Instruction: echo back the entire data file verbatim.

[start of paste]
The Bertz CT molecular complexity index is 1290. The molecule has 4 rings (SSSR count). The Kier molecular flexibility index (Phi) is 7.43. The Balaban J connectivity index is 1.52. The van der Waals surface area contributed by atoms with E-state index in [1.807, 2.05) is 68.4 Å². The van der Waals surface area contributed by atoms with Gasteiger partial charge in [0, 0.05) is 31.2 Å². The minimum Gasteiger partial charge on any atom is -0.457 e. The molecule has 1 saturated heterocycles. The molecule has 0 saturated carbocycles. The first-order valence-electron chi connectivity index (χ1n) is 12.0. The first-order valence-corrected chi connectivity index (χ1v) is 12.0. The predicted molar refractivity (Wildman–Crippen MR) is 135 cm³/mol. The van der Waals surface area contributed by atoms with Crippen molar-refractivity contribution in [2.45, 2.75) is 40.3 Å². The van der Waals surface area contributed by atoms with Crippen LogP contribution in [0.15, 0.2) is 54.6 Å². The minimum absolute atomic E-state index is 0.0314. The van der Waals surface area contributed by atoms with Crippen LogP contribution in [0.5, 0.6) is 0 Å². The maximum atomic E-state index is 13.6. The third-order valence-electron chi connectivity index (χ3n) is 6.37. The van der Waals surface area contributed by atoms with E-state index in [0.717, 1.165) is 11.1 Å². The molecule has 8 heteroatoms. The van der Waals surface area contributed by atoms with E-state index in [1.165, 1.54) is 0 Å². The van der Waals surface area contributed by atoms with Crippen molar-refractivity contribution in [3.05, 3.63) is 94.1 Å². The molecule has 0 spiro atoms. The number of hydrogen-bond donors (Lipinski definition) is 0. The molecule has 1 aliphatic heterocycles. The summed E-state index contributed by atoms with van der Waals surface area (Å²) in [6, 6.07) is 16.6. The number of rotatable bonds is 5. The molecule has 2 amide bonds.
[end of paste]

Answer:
The Bertz CT molecular complexity index is 1290. The molecule has 4 rings (SSSR count). The Kier molecular flexibility index (Phi) is 7.43. The Balaban J connectivity index is 1.52. The van der Waals surface area contributed by atoms with E-state index in [1.807, 2.05) is 68.4 Å². The van der Waals surface area contributed by atoms with Gasteiger partial charge in [0, 0.05) is 31.2 Å². The minimum Gasteiger partial charge on any atom is -0.457 e. The molecule has 1 saturated heterocycles. The molecule has 0 saturated carbocycles. The first-order valence-electron chi connectivity index (χ1n) is 12.0. The first-order valence-corrected chi connectivity index (χ1v) is 12.0. The predicted molar refractivity (Wildman–Crippen MR) is 135 cm³/mol. The van der Waals surface area contributed by atoms with Crippen molar-refractivity contribution in [2.45, 2.75) is 40.3 Å². The van der Waals surface area contributed by atoms with Crippen LogP contribution in [0.15, 0.2) is 54.6 Å². The minimum absolute atomic E-state index is 0.0314. The van der Waals surface area contributed by atoms with Crippen LogP contribution in [0.5, 0.6) is 0 Å². The maximum atomic E-state index is 13.6. The third-order valence-electron chi connectivity index (χ3n) is 6.37. The van der Waals surface area contributed by atoms with E-state index in [0.717, 1.165) is 11.1 Å². The molecule has 8 heteroatoms. The van der Waals surface area contributed by atoms with E-state index in [1.165, 1.54) is 0 Å². The van der Waals surface area contributed by atoms with Crippen molar-refractivity contribution in [3.05, 3.63) is 94.1 Å². The molecule has 0 spiro atoms. The number of hydrogen-bond donors (Lipinski definition) is 0. The molecule has 1 aliphatic heterocycles. The summed E-state index contributed by atoms with van der Waals surface area (Å²) in [6, 6.07) is 16.6. The number of rotatable bonds is 5. The molecule has 2 amide bonds.